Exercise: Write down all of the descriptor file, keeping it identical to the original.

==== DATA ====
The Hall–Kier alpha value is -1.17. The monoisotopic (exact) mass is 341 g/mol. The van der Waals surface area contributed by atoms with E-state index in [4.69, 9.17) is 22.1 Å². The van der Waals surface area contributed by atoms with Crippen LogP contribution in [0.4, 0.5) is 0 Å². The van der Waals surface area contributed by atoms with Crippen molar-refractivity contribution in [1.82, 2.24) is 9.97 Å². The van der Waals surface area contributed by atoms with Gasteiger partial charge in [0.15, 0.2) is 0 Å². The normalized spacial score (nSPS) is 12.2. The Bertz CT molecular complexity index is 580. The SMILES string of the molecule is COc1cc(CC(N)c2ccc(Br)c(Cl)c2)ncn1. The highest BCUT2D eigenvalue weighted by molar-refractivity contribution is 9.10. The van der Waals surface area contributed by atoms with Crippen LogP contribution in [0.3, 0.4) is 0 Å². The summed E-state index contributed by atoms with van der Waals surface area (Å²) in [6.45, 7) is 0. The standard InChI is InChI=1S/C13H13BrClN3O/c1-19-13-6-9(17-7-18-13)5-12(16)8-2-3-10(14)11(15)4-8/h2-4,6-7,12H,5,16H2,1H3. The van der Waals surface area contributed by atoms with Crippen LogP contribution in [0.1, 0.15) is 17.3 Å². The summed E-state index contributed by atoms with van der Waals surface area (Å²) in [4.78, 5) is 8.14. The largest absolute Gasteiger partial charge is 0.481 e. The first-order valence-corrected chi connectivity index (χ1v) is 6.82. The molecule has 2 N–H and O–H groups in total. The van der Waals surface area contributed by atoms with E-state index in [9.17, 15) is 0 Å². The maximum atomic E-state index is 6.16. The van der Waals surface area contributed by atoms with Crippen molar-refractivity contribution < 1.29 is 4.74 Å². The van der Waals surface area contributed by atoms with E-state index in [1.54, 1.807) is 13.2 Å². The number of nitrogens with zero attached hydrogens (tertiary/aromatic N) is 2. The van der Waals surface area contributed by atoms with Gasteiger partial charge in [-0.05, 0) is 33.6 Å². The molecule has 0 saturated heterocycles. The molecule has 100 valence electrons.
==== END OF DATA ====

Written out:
The Hall–Kier alpha value is -1.17. The monoisotopic (exact) mass is 341 g/mol. The van der Waals surface area contributed by atoms with E-state index in [4.69, 9.17) is 22.1 Å². The van der Waals surface area contributed by atoms with Crippen LogP contribution in [0.4, 0.5) is 0 Å². The van der Waals surface area contributed by atoms with Crippen molar-refractivity contribution in [1.82, 2.24) is 9.97 Å². The van der Waals surface area contributed by atoms with Gasteiger partial charge in [0.15, 0.2) is 0 Å². The normalized spacial score (nSPS) is 12.2. The Bertz CT molecular complexity index is 580. The SMILES string of the molecule is COc1cc(CC(N)c2ccc(Br)c(Cl)c2)ncn1. The highest BCUT2D eigenvalue weighted by molar-refractivity contribution is 9.10. The van der Waals surface area contributed by atoms with Crippen LogP contribution in [0.3, 0.4) is 0 Å². The summed E-state index contributed by atoms with van der Waals surface area (Å²) in [6.45, 7) is 0. The standard InChI is InChI=1S/C13H13BrClN3O/c1-19-13-6-9(17-7-18-13)5-12(16)8-2-3-10(14)11(15)4-8/h2-4,6-7,12H,5,16H2,1H3. The van der Waals surface area contributed by atoms with Crippen LogP contribution in [0.1, 0.15) is 17.3 Å². The summed E-state index contributed by atoms with van der Waals surface area (Å²) in [4.78, 5) is 8.14. The largest absolute Gasteiger partial charge is 0.481 e. The first-order valence-corrected chi connectivity index (χ1v) is 6.82. The molecule has 2 N–H and O–H groups in total. The van der Waals surface area contributed by atoms with E-state index in [9.17, 15) is 0 Å². The maximum atomic E-state index is 6.16. The van der Waals surface area contributed by atoms with Crippen molar-refractivity contribution < 1.29 is 4.74 Å². The van der Waals surface area contributed by atoms with E-state index in [1.54, 1.807) is 13.2 Å². The number of nitrogens with zero attached hydrogens (tertiary/aromatic N) is 2. The van der Waals surface area contributed by atoms with Gasteiger partial charge in [-0.05, 0) is 33.6 Å². The molecule has 0 saturated heterocycles. The molecule has 100 valence electrons.